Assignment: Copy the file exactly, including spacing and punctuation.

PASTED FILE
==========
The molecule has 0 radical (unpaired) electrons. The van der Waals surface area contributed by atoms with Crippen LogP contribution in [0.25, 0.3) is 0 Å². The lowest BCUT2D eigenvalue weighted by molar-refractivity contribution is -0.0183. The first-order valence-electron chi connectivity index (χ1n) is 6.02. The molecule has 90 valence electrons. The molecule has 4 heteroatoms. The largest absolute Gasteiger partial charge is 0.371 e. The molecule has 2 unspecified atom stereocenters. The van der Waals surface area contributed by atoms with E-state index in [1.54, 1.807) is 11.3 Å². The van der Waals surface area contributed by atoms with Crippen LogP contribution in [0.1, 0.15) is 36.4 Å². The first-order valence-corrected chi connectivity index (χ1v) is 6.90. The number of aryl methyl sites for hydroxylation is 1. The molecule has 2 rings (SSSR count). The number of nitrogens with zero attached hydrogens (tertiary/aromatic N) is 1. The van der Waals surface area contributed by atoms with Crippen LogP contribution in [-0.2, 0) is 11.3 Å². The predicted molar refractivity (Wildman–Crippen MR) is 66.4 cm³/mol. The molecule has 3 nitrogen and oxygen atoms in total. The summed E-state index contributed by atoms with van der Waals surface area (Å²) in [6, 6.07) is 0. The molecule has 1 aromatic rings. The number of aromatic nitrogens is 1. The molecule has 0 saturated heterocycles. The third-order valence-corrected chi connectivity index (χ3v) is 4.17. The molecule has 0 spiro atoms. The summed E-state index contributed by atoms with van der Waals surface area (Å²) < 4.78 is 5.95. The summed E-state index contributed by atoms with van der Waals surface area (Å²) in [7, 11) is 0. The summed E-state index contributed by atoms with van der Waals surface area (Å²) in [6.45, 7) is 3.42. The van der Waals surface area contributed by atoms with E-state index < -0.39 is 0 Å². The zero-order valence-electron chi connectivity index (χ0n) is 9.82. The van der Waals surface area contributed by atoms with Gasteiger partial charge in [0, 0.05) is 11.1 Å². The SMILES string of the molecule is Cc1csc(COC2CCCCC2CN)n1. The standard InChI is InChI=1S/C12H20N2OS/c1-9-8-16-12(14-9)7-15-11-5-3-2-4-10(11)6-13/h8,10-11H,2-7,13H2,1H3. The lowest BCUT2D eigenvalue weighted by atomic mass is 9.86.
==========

The molecule has 0 radical (unpaired) electrons. The van der Waals surface area contributed by atoms with Crippen LogP contribution in [0.25, 0.3) is 0 Å². The lowest BCUT2D eigenvalue weighted by molar-refractivity contribution is -0.0183. The first-order valence-electron chi connectivity index (χ1n) is 6.02. The molecule has 90 valence electrons. The molecule has 4 heteroatoms. The largest absolute Gasteiger partial charge is 0.371 e. The molecule has 2 unspecified atom stereocenters. The van der Waals surface area contributed by atoms with E-state index in [1.54, 1.807) is 11.3 Å². The van der Waals surface area contributed by atoms with Crippen LogP contribution in [0.1, 0.15) is 36.4 Å². The first-order valence-corrected chi connectivity index (χ1v) is 6.90. The number of aryl methyl sites for hydroxylation is 1. The molecule has 2 rings (SSSR count). The number of nitrogens with zero attached hydrogens (tertiary/aromatic N) is 1. The van der Waals surface area contributed by atoms with Crippen LogP contribution in [-0.2, 0) is 11.3 Å². The predicted molar refractivity (Wildman–Crippen MR) is 66.4 cm³/mol. The molecule has 3 nitrogen and oxygen atoms in total. The summed E-state index contributed by atoms with van der Waals surface area (Å²) in [6, 6.07) is 0. The molecule has 1 aromatic rings. The number of aromatic nitrogens is 1. The molecule has 0 saturated heterocycles. The third-order valence-corrected chi connectivity index (χ3v) is 4.17. The molecule has 0 spiro atoms. The summed E-state index contributed by atoms with van der Waals surface area (Å²) < 4.78 is 5.95. The summed E-state index contributed by atoms with van der Waals surface area (Å²) in [7, 11) is 0. The summed E-state index contributed by atoms with van der Waals surface area (Å²) in [6.45, 7) is 3.42. The van der Waals surface area contributed by atoms with E-state index < -0.39 is 0 Å². The zero-order valence-electron chi connectivity index (χ0n) is 9.82. The van der Waals surface area contributed by atoms with Gasteiger partial charge in [0, 0.05) is 11.1 Å². The SMILES string of the molecule is Cc1csc(COC2CCCCC2CN)n1. The standard InChI is InChI=1S/C12H20N2OS/c1-9-8-16-12(14-9)7-15-11-5-3-2-4-10(11)6-13/h8,10-11H,2-7,13H2,1H3. The lowest BCUT2D eigenvalue weighted by atomic mass is 9.86.